Marine Corps War MemorialEdit

The Marine Corps War Memorial (also known as the Iwo Jima Memorial) in Arlington, Virginia which was inspired by Rosenthal's photograph of the second flag raising on Mount Suribachi, was dedicated on November 10, 1954.[5] Harold Schultz is depicted as the fifth bronze statue from the bottom of the flagstaff with the 32 foot (9.8 M) bronze statues of the other five flag-raisers on the monument (Franklin Sousley is depicted as the third bronze statue from the bottom of the flagstaff).[6]

President Dwight D. Eisenhower attended the memorial's dedication ceremony and sat up front with Vice President Richard Nixon and Deputy Secretary of Defense Robert Anderson. Also in attendance were two of the three surviving flag-raisiers depicted on the monument, Ira Hayes and Rene Gagnon, who were seated together with John Bradley (who was misidentified as being the third surviving "flag-raiser" depicted on the memorial (the third bronze statue from the bottom of the flagstaff) in the front rows of seats along with relatives of those who were killed in action on the island.[7] Speeches were given by Richard Nixon, Robert Anderson who dedicated the memorial, and Lemuel Shepherd, the 20th Commandant of the Marine Corps who presented the memorial to the American people.[8] Inscribed on the memorial are the following words:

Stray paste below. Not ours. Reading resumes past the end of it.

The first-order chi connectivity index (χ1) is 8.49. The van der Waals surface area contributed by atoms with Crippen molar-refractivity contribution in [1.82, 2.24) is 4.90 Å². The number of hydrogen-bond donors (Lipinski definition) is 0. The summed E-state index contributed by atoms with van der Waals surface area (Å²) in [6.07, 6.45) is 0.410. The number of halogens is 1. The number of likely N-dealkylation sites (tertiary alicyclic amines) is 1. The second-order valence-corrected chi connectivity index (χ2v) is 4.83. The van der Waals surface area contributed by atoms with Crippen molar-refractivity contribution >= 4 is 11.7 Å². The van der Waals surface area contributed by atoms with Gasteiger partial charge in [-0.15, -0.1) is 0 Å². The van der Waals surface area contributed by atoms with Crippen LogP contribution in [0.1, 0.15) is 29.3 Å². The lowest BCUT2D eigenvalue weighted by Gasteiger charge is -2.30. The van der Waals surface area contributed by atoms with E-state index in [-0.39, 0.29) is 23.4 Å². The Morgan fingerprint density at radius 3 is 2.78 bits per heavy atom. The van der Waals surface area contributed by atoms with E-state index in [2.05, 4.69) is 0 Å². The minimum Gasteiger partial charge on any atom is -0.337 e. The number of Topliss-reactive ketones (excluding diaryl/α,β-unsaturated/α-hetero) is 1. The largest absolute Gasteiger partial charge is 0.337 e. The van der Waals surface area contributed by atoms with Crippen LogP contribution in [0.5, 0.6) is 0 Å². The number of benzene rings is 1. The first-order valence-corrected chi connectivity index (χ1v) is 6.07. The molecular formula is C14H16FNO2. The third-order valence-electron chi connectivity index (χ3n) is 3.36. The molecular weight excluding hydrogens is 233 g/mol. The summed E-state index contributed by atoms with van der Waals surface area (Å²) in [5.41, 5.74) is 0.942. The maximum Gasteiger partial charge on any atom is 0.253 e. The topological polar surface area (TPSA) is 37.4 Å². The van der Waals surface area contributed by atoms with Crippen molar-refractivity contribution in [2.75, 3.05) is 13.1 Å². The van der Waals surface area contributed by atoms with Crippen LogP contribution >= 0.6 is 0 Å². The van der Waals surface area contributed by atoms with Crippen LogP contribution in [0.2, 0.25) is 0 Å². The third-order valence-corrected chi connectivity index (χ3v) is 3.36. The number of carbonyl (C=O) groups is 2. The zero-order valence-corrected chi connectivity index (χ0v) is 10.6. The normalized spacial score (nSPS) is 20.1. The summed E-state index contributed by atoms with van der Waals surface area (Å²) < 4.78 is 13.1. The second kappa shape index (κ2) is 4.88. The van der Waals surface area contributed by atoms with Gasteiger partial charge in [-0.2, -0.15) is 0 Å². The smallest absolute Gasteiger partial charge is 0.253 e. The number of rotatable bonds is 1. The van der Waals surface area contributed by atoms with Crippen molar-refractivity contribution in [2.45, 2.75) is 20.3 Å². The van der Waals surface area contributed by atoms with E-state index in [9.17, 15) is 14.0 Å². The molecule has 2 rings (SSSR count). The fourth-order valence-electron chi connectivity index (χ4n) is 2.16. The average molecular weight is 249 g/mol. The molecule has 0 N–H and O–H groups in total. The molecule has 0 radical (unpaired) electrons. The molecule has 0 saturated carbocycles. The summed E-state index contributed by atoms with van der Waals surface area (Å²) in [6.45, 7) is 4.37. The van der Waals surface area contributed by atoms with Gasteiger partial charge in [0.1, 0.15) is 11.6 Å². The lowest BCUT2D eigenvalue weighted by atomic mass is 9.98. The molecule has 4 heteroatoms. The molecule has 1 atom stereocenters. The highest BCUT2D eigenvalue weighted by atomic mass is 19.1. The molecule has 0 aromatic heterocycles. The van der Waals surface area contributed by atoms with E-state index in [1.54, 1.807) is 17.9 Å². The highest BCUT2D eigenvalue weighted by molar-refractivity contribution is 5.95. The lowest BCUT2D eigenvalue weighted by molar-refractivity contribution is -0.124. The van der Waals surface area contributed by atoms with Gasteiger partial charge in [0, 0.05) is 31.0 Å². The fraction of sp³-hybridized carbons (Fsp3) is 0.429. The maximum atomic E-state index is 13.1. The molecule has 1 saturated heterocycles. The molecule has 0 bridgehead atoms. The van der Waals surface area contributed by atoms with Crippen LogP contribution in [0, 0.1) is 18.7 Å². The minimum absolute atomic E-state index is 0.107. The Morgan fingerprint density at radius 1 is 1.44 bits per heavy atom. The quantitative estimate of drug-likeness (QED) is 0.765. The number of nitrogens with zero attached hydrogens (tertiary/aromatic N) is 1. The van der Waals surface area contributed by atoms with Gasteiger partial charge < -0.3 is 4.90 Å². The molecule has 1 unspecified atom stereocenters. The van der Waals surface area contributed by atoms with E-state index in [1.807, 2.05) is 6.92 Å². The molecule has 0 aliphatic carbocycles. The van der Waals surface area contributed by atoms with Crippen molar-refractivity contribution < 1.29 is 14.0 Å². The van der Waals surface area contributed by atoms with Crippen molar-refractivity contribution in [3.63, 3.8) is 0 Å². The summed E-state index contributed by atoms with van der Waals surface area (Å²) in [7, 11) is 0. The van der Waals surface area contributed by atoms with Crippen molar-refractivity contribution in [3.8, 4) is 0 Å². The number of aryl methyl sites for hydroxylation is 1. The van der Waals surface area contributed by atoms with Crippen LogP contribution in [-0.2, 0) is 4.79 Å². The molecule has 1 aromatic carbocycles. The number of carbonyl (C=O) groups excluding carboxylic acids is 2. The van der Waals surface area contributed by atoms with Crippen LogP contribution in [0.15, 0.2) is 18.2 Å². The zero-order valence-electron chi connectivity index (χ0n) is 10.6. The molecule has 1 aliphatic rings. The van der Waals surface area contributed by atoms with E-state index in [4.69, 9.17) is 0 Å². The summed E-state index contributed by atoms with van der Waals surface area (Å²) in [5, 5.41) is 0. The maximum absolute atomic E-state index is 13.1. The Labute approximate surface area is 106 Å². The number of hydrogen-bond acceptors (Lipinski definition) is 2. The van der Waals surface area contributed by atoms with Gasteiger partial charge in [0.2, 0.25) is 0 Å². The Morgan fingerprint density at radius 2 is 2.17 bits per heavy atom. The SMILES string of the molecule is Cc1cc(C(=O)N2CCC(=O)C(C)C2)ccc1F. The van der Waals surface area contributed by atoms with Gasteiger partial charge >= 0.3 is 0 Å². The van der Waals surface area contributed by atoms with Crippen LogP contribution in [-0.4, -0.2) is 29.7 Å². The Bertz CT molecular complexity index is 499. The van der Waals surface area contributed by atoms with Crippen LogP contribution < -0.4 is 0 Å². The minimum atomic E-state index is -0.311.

In Honor And Memory Of The Men of The United States Marine Corps Who Have Given Their Lives To Their Country Since 10 November 1775

Military awardsEdit

See alsoEdit

ReferencesEdit

  1. ^ USMC Statement on Marine Corps Flag Raisers, Office of U.S. Marine Corps Communication, 23 June 2016
  2. ^ Naval History Blog, U.S. Naval Institute, July 1, 2016 (May 9, 1945 interview with John Bradley)
  3. ^ Rural Florida Living. CBS Radio interview by Dan Pryor with flag raiser Ernest "Boots" Thomas on February 25, 1945 aboard the USS Eldorado (AGC-11): "Three of us actually raised the flag"
  4. ^ USMC Statement on Marine Corps Flag Raisers, Office of U.S. Marine Corps Communication, 23 June 2016
  5. ^ Marine Barracks Washington, D.C.
  6. ^ USMC Statement on Marine Corps Flag Raisers, Office of U.S. Marine Corps Communication, 23 June 2016
  7. ^ "Memorial honoring Marines dedicated". Reading Eagle. Pennsylvania. Associated Press. November 10, 1954. p. 1.
  8. ^ "Marine monument seen as symbol of hopes, dreams". Spokane Daily Chronicle. Washington. Associated Press. November 10, 1954. p. 2.
  9. ^ Combat Action Ribbon (1969): Retroactive from December 7, 1941: Public Law 106-65, October 5, 1999, 113 STAT 508, Sec. 564